Are you interested in a career in nursing? The demand for nurses of all types is greater than ever, especially among the two most common nursing professions: Licensed Practical Nurses (LPNs) and Registered Nurses (RNs). If you're looking into different nursing career paths, you may be wondering which is right for you. What's the difference between an LPN and an RN?
In this blog post, we'll compare LPNs and RNs in terms of salary, duties, advancement opportunities, and educational requirements. While both career paths play an essential role in healthcare, understanding the key differences of each is important when deciding your future in the industry.
LPN vs. RN: Education
No matter which career you choose, becoming an RN or an LPN requires post-secondary education and licensure by your state board of nursing.
RN: To become an RN, you need to hold an associate's degree or a diploma from an approved nursing program. These degrees, called ADNs, typically take two years to complete. If you want to get into more advanced nursing specialties, you would need a bachelor of science in nursing (BSN), which often takes four years to finish. BSN and ADN programs revolve around behavioral and physical sciences while providing you with hands-on clinical experiences.
LPN: Education for an LPN is a lot more straightforward. First, you have to start with a high school diploma or GED. And then, you must enroll and complete an accredited LPN program. Usually, this type of program takes about a year to complete. If you're interested in completing a practical nursing program, you can find most programs at a technical or community college. LPN courses typically cover topics on biology and pharmacology and may include supervised clinical experiences.
LPN vs. RN: Nursing Job Duties
LPN: An LPNs typical job duties include providing routine, basic care to patients, like monitoring vitals and checking blood pressure. Not only that, a big part of what LPNs do focuses on making sure that the patient is comfortable. Providing comfort in care as an LPN means that you'd be helping patients to their rooms, assisting them with bathing and clothing themselves, and also helping your patient manage day-to-day activities. LPNs need to build relationships with their patients. Getting to know your patients will help you observe and understand their physical and mental state and provide them with the support they need.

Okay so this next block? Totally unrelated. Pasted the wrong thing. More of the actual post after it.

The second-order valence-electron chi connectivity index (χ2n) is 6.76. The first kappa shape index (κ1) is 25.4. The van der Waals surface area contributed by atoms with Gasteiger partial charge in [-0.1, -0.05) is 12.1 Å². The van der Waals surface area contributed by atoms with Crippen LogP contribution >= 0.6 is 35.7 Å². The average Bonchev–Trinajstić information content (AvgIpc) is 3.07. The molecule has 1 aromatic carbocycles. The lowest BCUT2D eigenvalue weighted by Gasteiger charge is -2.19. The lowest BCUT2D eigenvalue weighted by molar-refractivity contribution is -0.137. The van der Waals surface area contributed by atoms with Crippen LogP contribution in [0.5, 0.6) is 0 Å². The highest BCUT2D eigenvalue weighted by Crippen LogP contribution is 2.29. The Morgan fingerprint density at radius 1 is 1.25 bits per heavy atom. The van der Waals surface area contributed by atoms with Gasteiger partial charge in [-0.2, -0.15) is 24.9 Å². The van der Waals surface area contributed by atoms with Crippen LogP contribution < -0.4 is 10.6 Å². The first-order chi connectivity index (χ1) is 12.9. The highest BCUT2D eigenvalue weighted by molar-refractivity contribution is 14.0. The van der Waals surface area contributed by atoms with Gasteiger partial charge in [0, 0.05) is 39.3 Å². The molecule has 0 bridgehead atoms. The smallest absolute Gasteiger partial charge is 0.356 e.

RN: The duties of an RN are far more prescriptive. RN duties include operating medical equipment, administering medication and injections, and performing diagnostic tests. RNs also help with patient rehabilitation, ensuring that patients know how to manage their condition after being treated. RNs also act as supervisors. They help manage nursing assistants and home care aides.
LPN vs. RN: Salary
Everyone gets into nursing for different reasons, but money is always a significant consideration when choosing a career path. While higher pay isn't an end-all when choosing an entry-level nursing position, it's still an essential factor when making your decision.
RN: The average salary for an RN median salary is between $68,000 to $90,000 per year. RNs earn a higher salary by gaining more experience, getting promotions, or pursuing a nursing specialization.
LPN: An LPN earns between $43,000 to $45,000 a year. With experience, promotion, or advanced certifications, LPNs can make earn an even higher salary.
LPN vs. RN: Career Advancement Opportunities
LPN: With time and experience, you can move on to a supervisory role as an LPN. There are also more opportunities for advancement with specialized certifications in long-term care and hospice care.
RN: There are even more available paths to advancement as an RN. With the right education and experience, you can be an advanced practice registered nurse (APRN) or even move on to the healthcare industry's business or tech side.
Get Started on Your Nursing Career with Achieve Test Prep
Are you an LPN thinking of taking the next step in your career? Achieve Test Prep has helped thousands of LPNs work towards earning their ADN or BSN. Our nursing bridge program makes achieving your RN faster and more affordable than ever. Not only do we work with you to make sure your previous college credits and work experience count toward your advanced degree, but we also help you test out of nursing prerequisites to earn your degree faster.
For more information on LPN to RN bridge programs or additional nursing programs, contact Achieve Test Prep.